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Cucumbers: is there anything they can’t do? When I was young, both my mother and my grandfather used to make a simple cucumber salad to pair with summer meals: cukes and red onions, lightly pickled in a sweetened vinegar solution. Crisp and refreshing, I was always over the moon whenever it was placed before me — they were cucumbers, after all. So I was overjoyed when I found the familiar slices in large glass bowls at several hotel breakfast buffets when I visited Israel years later, as a young adult. There, they were paired with bright red bell peppers, a beautiful and perfect addition to an already perfect side. I made this salad religiously for months after I returned stateside, and then, for no discernible reason, forgot about it for months — maybe occasionally years — at a time. With the heat of summer already upon us but no fresh kirby cucumbers available for raw consumption or true quick pickling, this oldie-but goodie is in order. Continue reading →
Of all the amazing things about Astoria’s food scene, the one thing it seems to be lacking is ice cream. In Jersey City, there was an ice cream shop literally around the corner from my apartment. I have fond memories of lightly stepping down the steps of my stoop into the barely cool summer night air with my roommate, in our pajamas, for a cone of amazingly intense, creamy chocolate peanut butter or cookies and mint minutes before the family-owned Torico closed for the evening. Astoria is dotted with frozen yogurts-on-the-wall, but good ice cream or gelato is, as yet, impossible to come by. A new gelato place opened down the block from me over the winter, and a friend and I finally tried it last week on one of the first insanely hot days of the season, with high yet guarded hopes. While it was charming for its bare decor and nearly silent European proprietor, the gelato was just sad. Gelato is supposed to be dense, creamy, and packed with flavor. This was the opposite: some whipped concoction that was instead packed with sugar to mask its lack of flavor. The strawberry, after two bites, had an almost artificial taste. I was reminded, again, that if good ice cream were to be had in this town, it would have to be made in my kitchen.
This balsamic roasted strawberry gelato has everything I want in an ice cream: it is impossibly creamy without being weighted down by the fat of a typical American ice cream. Its flavor is completely unmasked by the higher milk-to-cream ratio, intensified by slow-roasting strawberries with balsamic vinegar and maple syrup. It’s sweet, but not too sweet. The strawberry, instead, takes center stage. Pure but ramped up on balsamic-induced steroids. Continue reading →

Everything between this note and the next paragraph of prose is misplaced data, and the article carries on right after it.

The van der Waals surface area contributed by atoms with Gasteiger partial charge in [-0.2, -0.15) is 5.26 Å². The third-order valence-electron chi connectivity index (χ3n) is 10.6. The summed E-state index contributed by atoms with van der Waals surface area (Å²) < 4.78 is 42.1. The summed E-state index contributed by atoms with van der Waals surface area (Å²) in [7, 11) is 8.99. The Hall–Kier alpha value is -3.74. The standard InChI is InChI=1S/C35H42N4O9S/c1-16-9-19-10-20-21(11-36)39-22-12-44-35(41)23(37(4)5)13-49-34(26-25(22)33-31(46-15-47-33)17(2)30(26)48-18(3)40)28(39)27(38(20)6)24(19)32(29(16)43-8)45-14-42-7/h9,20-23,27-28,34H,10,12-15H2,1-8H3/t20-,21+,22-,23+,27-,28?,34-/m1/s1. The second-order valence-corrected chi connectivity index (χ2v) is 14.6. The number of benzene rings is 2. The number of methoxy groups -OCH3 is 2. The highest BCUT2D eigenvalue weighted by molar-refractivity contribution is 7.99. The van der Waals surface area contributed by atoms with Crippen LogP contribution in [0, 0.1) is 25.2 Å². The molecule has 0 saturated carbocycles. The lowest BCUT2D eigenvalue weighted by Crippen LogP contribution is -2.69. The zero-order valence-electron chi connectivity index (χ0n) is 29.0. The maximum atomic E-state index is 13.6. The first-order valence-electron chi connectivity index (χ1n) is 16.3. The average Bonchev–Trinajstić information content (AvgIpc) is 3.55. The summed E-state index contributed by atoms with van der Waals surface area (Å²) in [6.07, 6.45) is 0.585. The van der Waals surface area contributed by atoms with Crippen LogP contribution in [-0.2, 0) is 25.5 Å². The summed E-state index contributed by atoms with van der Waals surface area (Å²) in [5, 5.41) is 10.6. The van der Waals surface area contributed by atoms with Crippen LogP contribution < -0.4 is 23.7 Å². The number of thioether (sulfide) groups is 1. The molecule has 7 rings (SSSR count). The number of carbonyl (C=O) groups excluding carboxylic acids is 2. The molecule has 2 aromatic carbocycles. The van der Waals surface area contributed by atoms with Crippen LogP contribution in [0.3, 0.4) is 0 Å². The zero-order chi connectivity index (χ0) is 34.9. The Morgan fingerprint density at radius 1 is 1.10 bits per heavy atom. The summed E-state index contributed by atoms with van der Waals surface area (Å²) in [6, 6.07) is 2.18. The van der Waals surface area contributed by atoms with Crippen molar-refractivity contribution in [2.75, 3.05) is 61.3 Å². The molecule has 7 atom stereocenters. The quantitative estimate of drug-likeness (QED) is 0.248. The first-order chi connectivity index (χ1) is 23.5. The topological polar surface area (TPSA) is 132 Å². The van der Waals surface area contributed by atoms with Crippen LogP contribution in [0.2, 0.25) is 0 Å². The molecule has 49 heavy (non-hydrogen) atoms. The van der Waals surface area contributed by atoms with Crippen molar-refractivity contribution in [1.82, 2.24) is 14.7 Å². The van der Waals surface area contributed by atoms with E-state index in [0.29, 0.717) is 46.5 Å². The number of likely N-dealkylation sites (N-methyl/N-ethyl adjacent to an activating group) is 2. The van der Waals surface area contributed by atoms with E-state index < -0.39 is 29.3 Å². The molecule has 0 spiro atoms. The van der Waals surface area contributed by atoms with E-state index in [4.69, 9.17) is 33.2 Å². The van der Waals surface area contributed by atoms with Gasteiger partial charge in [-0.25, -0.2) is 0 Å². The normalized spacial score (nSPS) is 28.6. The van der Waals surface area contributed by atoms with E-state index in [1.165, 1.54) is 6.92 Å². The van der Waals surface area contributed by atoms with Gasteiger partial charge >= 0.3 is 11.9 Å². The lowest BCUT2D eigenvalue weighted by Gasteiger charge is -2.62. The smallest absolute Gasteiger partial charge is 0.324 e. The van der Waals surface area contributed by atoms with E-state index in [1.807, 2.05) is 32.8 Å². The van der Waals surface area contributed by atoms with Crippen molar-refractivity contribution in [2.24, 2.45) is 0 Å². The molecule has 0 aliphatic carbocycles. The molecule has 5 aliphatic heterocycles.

Hear ye, hear ye! There are local strawberries at the NYC farmer’s markets! Thank the fruit gods, that rhubarb bridge really did bring us to summer sweets, and more quickly than I had imagined. I had gone to the Union Square Greenmarket last Friday for asparagus and ramps for an upcoming risotto I’m cooking up, but there was no way I was forgoing those gorgeous scarlet gems when I stumbled upon them. And the Pennsylvania farmer who prominently displayed them (the only one that day) took credit cards, which solved my “I only brought $15” conundrum, hallelujah. Six dollars for one pint and $10 for two wouldn’t be a bargain for giant strawberries trucked from across the country, but for small, sweet, tender berries grown locally and only just picked, that $10 was money well-spent. I brought them home after a couple of hours walking around downtown, and when I removed them from the bag I was reminded how delicate local berries can be. They needed to be consumed or baked into something lovely, stat. Good thing the fella and I were going to my baby nephew’s (um, and brother and sister-in-law’s) house for pizza Friday. Why yes, I would make us some strawberry balsamic basil hand pies for dessert.
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What do you picture when you imagine a perfect vacation? Is there an ocean? Good food? Beautiful running paths? Amazing music? Your favorite person? For me, it is all of the above. We (re)discovered Asbury Park, NJ — a short train ride from NYC — a few years ago, and it quickly became our go-to destination for summer holidays and birthdays and I-just-want-to-go-to-the-beach-days. Two years ago, we treated ourselves for our anniversary with a stay at the Asbury Park Inn, a lovely bed and breakfast just three short blocks from our favorite part of the beach. To say that Kate, the co-proprietor with husband Joe, is a genius in the kitchen, would be an understatement. Each of our two mornings she cooked us a feast: amazingly creamy eggs with mozzarella, avocado, and tomato; peach and thyme breakfast cobbler; coconut chocolate chunk scones. That first morning, when Kate obliged me after I couldn’t make up my mind about which one thing to order, I think I waddled to the beach, with zero regrets. Continue reading →